Axé is a religious word that comes from West Africa. It originates in the Yoruba language, and is an important concept to the practices and beliefs of the Candomblé and Umbanda religions. But its presence in the Brazilian conscience goes beyond these religions; Axé is widely used in our vernacular. Axé is used when desiring good things for beloved ones, cherishing opportunities, and communicating with the beyond.
When my great-grandmother looked at my grandfather that morning
If she only knew it was his last morning on Earth, if she knew
As she was his mother, my great-grandmother, sewing dresses daily
And it was unfair for a woman to so suddenly bury the bosom of her womb
Only if she knew that this was his last morning, his last morning on Earth
But not the very last of his presence for me, a small child listening
His lores and adventures, playing with the grandfather I never knew
While my great-grandmother, his mother diligently sews new dresses
(Now old and ancient, dusty and non-existent, four decades ago)
She probably would have had said to him Axé on your new path
So much Axé for you on your new path, don’t look back I’ll join you
Once I sew all the dresses I still have to sew, my beloved son.
My mother hugged me before I boarded the plane that flew me to Europe
And she said Axé as in don’t be afraid the world is big but not so big
That you will not hear me speaking to you when you don’t know
What to do and I told her Axé as in I’m sorry I’ll not be with you tomorrow
And by tomorrow I mean the decades that I’ll exist after she’s gone.
. . .
If ever one person could sing to me as honestly as the Black Forest birds
When in afternoons of loneliness I feared the certainty of my parents’ death
I could assume in the heart of the pandemic that such a world is still livable
Even when all had stopped: Axé the spirit that still looms when the world stands still.
And my mother will not die as she can’t die as she is my mother, smoking
The coronavirus will just crown her head and steal her breath and give her fever
But my mother is too busy to die now, the silence of the Black Forest commutes.
And after so much work my mother has the right to be a tiny old lady still smoking
Still smoking and gazing, gazing at the wonders of all awfulness that was not that bad
Life wasn’t that bad and there is more misery to come my darlings
There is so much more to come and the world has not even begun.
. . .
Once a century it seems a pandemic comes and kills the beloved ones
So all those surviving can go on forgetting them generation after generation
Until the next pandemic makes a writer remember the last pandemic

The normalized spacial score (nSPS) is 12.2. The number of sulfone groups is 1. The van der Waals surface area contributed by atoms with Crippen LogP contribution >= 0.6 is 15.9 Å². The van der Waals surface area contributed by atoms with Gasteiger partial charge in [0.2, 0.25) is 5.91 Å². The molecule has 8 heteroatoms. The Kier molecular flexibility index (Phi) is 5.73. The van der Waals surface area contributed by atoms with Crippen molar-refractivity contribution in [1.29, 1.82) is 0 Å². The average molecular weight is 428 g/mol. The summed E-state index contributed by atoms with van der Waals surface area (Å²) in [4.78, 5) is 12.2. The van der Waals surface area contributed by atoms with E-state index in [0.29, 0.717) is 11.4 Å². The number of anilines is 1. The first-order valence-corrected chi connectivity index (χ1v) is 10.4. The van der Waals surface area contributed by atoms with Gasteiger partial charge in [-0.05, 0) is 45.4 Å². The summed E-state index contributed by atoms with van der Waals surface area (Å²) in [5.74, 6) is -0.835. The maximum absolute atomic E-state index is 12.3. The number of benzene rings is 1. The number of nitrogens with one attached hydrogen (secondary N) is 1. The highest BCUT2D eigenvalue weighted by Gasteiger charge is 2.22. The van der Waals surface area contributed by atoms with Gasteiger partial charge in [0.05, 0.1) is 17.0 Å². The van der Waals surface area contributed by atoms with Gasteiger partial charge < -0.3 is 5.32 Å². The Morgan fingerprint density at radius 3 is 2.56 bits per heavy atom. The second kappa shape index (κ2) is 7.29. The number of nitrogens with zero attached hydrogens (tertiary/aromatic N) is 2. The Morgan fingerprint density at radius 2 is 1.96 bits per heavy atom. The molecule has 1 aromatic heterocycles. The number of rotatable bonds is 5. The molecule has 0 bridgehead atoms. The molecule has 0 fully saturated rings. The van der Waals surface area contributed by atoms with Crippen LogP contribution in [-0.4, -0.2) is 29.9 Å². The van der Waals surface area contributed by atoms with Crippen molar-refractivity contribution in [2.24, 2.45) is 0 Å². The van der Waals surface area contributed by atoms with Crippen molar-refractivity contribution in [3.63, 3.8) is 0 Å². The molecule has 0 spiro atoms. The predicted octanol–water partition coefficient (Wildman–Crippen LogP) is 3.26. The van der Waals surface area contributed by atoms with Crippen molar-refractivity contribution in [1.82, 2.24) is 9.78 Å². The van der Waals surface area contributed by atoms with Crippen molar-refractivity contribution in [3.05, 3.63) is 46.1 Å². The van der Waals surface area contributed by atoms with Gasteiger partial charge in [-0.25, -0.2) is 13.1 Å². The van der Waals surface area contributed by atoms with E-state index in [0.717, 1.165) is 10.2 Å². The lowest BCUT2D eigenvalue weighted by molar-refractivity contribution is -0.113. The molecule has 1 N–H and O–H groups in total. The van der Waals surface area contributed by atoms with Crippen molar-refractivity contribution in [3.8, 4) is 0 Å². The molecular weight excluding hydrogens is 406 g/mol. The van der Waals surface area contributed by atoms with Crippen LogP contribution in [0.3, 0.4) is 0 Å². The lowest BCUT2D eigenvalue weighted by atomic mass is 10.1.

As every family from century to century produces not just bones but words.
The writer will come and kill the family by writing whatever wasn’t spoken
All the tiny dirty little naked secrets that loomed in the dark, also smoking
Or even sewing, for that matter, as I could hear in my childhood her murmur
My great-grandmother sitting at the sewing machine murmuring guilty words
Saying I’m sorry from time to time saying I’m so sorry from time to time
Saying I’m so very sorry from time to time I’m so terribly sorry
And so four times she was sorry as there were four great brothers, stallions
That she lost in 1920 to the Spanish Flu, one after another in a week’s span.
When my great-grandmother went to her son’s burial she must have thought
Thanks for the Axé of giving me the opportunity of finally burying all of them
As I have to give back to the same land what I love the most my own son
So my brothers understand just now what I understood as a young girl
That you will lose love regardless so hold tight, just hold tight, tighter
But not tight enough so your own palms are the reason for their demise.
I learned early that the soul speaks to beans, as each bean is a soul
And a soul so bright you could even imagine that the calm temperate stars
Are white beans floating over a very dark moody mushy sea
So I cooked them with care, with the utmost care, because on some days
A child would be born, the son of my brother now a father, scared
Because a small enchanted piece of flesh will yell and cry for love
His love, and his love, an Axé hugging another Axé, his child.
So many doors will be opened with the gaze of this child, I thought cooking
The beans that are soft and smooth and became even more soft and smooth
Because a kid was there rehearsing for his premiere: studying his lines,
Looking at the aquatic mirror of the womb’s flesh, deep swimming,
All these lines crafted and studied that he would merrily forget
The very moment he’s born, so we would think he’s learning from us
All that fate has already carved into his path and mind and soul.
Vinicius Jatobá is a Latin-American writer born in Brazil. A curator, theater director, and producer, he writes fiction and nonfiction, and for the stage. After completing residencies at Cité des Arts (Paris) and Akademie Schloss Solitude (Stuttgart), he is currently an artist-in-residence at Theatre Freiburg.